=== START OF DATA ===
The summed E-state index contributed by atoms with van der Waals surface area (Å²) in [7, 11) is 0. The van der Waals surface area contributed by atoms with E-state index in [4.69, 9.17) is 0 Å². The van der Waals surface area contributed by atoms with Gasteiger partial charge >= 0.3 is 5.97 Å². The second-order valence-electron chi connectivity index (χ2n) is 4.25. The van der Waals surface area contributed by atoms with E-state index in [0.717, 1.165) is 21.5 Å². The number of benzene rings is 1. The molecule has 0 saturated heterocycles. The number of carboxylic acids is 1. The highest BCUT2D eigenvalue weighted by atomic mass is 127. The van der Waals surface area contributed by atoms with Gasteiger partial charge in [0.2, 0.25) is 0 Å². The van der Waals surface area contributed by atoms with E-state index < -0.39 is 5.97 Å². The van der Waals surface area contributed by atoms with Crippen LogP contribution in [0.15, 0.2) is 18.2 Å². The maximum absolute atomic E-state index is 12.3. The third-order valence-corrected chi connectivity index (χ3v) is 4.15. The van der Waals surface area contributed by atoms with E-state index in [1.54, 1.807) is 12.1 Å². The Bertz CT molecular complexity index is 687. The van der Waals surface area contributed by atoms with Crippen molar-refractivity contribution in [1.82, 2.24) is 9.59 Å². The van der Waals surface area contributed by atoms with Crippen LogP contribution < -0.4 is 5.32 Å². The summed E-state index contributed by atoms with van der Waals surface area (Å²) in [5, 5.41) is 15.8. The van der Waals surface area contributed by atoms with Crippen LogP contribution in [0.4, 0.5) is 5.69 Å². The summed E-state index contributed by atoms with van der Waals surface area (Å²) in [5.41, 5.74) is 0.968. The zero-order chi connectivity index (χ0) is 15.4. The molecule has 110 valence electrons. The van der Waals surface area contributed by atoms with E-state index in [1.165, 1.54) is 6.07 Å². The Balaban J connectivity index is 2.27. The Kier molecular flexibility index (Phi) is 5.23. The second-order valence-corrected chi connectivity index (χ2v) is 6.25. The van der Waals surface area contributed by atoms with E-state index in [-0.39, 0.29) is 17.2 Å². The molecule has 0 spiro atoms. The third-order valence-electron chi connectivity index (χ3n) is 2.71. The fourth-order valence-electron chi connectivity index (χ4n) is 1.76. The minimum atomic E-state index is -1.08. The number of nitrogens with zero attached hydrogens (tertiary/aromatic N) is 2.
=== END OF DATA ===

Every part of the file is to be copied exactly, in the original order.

The summed E-state index contributed by atoms with van der Waals surface area (Å²) in [7, 11) is 0. The van der Waals surface area contributed by atoms with E-state index in [4.69, 9.17) is 0 Å². The van der Waals surface area contributed by atoms with Gasteiger partial charge >= 0.3 is 5.97 Å². The second-order valence-electron chi connectivity index (χ2n) is 4.25. The van der Waals surface area contributed by atoms with E-state index in [0.717, 1.165) is 21.5 Å². The number of benzene rings is 1. The molecule has 0 saturated heterocycles. The number of carboxylic acids is 1. The highest BCUT2D eigenvalue weighted by atomic mass is 127. The van der Waals surface area contributed by atoms with Gasteiger partial charge in [0.2, 0.25) is 0 Å². The van der Waals surface area contributed by atoms with E-state index < -0.39 is 5.97 Å². The van der Waals surface area contributed by atoms with Crippen LogP contribution in [0.15, 0.2) is 18.2 Å². The maximum absolute atomic E-state index is 12.3. The third-order valence-corrected chi connectivity index (χ3v) is 4.15. The van der Waals surface area contributed by atoms with E-state index in [1.54, 1.807) is 12.1 Å². The Bertz CT molecular complexity index is 687. The van der Waals surface area contributed by atoms with Crippen molar-refractivity contribution in [1.82, 2.24) is 9.59 Å². The van der Waals surface area contributed by atoms with Crippen LogP contribution < -0.4 is 5.32 Å². The summed E-state index contributed by atoms with van der Waals surface area (Å²) in [5, 5.41) is 15.8. The van der Waals surface area contributed by atoms with Crippen LogP contribution in [0.4, 0.5) is 5.69 Å². The summed E-state index contributed by atoms with van der Waals surface area (Å²) in [5.41, 5.74) is 0.968. The zero-order chi connectivity index (χ0) is 15.4. The molecule has 110 valence electrons. The van der Waals surface area contributed by atoms with E-state index in [1.165, 1.54) is 6.07 Å². The Balaban J connectivity index is 2.27. The Kier molecular flexibility index (Phi) is 5.23. The second-order valence-corrected chi connectivity index (χ2v) is 6.25. The van der Waals surface area contributed by atoms with E-state index in [-0.39, 0.29) is 17.2 Å². The molecule has 0 spiro atoms. The third-order valence-electron chi connectivity index (χ3n) is 2.71. The fourth-order valence-electron chi connectivity index (χ4n) is 1.76. The minimum atomic E-state index is -1.08. The number of nitrogens with zero attached hydrogens (tertiary/aromatic N) is 2.